- Skin conditions caused by immune system disorders, such as eczema or psoriasis
Recovery and Outlook
Temporary side effects for the areas that are treated may include:
- Pain or aches
- Stinging or tingling of the skin
- Skin discoloration or bruising
- Skin sensitivity or numbness
Side effects may persist for a few days to a few weeks after treatment. Your doctor may recommend that you take an analgesic medication to relieve pain or other discomfort.
You may have only one problematic area that may require only one treatment session. You may have more than one problem area that may require treatment or may need more than one treatment in a specific area to achieve your desired goal. You will work with your doctor to design a plan – and the number of treatment sessions – that will best meet your desired goals.
Total cost will depend on what goals you’d like to achieve. On average, the cost of a typical treatment plan ranges between $2,000 and $4,000. Our spa charges between $600 to $1800 only depending on the amount of handles (body parts) to be treated.
Insurance usually does not cover the cost of elective cosmetic surgery and procedures.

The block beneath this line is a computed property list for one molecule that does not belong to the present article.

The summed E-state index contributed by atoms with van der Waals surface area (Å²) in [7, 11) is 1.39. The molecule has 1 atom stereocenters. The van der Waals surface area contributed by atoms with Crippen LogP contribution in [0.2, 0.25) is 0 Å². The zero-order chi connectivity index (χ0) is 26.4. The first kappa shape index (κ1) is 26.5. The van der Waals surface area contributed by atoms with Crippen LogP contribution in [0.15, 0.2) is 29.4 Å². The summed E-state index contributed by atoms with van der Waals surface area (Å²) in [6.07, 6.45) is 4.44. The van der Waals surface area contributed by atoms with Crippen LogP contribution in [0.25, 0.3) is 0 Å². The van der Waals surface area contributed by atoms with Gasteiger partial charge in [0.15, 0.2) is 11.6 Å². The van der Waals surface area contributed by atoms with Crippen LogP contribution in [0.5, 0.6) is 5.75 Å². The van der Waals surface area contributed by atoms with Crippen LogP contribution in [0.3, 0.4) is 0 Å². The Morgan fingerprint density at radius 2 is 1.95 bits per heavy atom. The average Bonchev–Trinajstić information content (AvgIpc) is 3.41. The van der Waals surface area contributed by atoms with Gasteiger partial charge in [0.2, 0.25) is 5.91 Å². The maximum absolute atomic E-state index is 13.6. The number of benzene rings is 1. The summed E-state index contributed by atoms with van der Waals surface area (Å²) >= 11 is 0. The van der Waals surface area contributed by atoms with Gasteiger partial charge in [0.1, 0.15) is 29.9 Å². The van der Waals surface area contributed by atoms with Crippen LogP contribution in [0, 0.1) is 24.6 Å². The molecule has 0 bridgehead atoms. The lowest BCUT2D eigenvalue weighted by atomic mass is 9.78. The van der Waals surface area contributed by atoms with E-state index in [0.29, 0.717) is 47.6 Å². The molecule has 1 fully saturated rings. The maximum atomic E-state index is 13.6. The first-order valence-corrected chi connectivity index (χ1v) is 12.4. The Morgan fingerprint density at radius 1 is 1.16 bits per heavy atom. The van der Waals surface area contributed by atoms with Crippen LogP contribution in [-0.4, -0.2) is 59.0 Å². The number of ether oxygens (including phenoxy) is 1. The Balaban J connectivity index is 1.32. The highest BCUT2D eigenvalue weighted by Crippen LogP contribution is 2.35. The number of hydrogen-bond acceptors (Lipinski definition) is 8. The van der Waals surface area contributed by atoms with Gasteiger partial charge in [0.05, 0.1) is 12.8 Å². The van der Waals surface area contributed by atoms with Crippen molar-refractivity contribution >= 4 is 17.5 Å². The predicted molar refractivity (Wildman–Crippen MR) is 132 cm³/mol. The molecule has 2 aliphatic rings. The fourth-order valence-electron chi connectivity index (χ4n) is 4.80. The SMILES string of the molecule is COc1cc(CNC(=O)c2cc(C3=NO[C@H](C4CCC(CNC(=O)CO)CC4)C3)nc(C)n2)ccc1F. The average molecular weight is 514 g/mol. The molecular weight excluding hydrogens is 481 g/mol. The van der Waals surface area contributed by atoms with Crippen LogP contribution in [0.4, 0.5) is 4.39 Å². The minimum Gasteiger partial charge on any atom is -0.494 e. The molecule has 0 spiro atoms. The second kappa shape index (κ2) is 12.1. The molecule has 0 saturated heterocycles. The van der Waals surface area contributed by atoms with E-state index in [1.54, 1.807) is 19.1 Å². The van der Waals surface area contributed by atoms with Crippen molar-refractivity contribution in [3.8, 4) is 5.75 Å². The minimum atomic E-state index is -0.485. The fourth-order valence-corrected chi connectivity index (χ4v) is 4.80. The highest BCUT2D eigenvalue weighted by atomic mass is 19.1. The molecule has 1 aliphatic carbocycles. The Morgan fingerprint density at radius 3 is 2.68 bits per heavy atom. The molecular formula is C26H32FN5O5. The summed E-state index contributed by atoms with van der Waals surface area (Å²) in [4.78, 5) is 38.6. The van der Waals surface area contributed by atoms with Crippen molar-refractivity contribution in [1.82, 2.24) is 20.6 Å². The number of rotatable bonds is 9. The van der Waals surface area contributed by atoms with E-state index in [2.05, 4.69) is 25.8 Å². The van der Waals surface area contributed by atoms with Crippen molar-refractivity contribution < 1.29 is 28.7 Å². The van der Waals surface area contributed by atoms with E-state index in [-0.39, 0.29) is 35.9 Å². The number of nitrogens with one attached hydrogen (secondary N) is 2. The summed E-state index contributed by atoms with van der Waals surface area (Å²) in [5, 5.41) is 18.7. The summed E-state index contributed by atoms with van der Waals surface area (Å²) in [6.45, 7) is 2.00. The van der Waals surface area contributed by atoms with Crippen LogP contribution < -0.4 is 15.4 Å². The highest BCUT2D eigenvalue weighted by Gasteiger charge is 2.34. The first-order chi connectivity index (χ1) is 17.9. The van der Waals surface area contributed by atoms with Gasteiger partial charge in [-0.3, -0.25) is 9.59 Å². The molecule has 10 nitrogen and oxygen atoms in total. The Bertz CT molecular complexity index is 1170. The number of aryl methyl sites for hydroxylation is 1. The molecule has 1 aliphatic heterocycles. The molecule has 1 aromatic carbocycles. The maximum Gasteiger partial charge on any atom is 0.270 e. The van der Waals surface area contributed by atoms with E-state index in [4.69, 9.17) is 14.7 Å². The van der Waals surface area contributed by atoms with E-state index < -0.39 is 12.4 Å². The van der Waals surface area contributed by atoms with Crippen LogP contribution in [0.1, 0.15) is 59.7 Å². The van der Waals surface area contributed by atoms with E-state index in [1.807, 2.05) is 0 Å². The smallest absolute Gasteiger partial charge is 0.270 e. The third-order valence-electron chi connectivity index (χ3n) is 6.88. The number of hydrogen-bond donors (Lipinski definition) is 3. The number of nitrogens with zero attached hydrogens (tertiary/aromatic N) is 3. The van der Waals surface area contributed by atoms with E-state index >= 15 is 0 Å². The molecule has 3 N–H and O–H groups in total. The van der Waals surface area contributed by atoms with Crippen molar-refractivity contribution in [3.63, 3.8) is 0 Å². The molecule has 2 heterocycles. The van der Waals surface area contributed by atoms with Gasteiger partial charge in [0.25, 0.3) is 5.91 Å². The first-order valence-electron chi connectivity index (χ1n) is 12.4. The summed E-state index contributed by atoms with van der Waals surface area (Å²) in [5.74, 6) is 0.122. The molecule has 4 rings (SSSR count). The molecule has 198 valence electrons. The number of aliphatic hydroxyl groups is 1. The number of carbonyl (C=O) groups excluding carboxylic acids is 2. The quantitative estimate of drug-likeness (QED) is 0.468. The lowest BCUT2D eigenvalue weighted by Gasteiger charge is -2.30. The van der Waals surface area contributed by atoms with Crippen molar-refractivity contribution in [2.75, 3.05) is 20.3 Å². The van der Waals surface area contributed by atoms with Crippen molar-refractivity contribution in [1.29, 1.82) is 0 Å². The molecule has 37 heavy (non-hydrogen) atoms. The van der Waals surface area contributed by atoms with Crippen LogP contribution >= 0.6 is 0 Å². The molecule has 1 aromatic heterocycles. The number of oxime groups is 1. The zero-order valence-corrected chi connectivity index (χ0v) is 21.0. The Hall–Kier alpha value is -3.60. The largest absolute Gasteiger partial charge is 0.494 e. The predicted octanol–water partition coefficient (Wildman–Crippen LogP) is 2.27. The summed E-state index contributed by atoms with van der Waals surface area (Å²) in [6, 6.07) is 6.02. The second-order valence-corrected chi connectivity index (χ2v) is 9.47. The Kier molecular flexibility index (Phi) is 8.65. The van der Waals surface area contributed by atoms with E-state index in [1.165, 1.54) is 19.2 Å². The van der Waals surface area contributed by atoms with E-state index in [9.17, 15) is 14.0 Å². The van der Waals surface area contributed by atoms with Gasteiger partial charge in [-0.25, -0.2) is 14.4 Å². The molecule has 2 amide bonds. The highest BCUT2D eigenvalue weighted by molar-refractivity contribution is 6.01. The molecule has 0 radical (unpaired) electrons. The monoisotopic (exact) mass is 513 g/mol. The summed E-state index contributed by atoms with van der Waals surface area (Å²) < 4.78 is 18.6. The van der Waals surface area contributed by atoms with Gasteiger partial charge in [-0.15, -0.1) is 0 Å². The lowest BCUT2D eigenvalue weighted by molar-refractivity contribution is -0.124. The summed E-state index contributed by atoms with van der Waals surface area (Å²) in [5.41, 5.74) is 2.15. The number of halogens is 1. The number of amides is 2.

The procedure should only be performed by a physician or other licensed skin healthcare professional. Talk to your doctor if you have any concerns before undergoing the procedure.
- American Society of Plastic Surgeons. Nonsurgical Fat Reduction: Cryolipolysis. (https://www.plasticsurgery.org/cosmetic-procedures/nonsurgical-fat-reduction/cryolipolysis) Accessed: 11/9/2018.
- Ingargiola MJ, Motakef S, Chung MT, et al. Cryolipolysis for Fat Reduction and Body Contouring: Safety and Efficacy of Current Treatment Paradigms.Plast Reconstr Surg. 2015;June 135(6):1581-1590.
- Meyer PF, Costa e Silva JD, de Vasconcellos LS, et al. Cryolipolysis: patient selection and special considerations. Clinical, Cosmetic and Investigational Dermatology 2018;11:499–503.
- CoolSculpting by Zeltiq. CoolSculpting Procedure. (https://www.coolsculpting.com/) Accessed: 11/9/2018.
Terms Linked In This Article:
- obese or significantly overweight (https://my.clevelandclinic.org/health/diseases/11209-weight-control-and-obesity-faq)
- varicose veins (https://my.clevelandclinic.org/health/diseases/4722-varicose-veins)
- dermatitis (https://my.clevelandclinic.org/health/articles/4089-dermatitis)
- Raynaud’s phenomenon (https://my.clevelandclinic.org/health/diseases/9849-raynauds-phenomenon)
- Cryoglobulinemia (https://my.clevelandclinic.org/health/diseases/13204-cryoglobulinemia)
- urticaria (https://my.clevelandclinic.org/health/diseases/8630-urticaria-hives-and-angioedema)
- Pregnancy (https://my.clevelandclinic.org/health/articles/9709-pregnancy-am-i-pregnant)
- breast-feeding (https://my.clevelandclinic.org/health/articles/5182-breastfeeding)
- neuropathy (https://my.clevelandclinic.org/health/diseases/14737-neuropathy)
- eczema (https://my.clevelandclinic.org/health/diseases/9998-eczema)
- psoriasis (https://my.clevelandclinic.org/health/diseases/6866-psoriasis)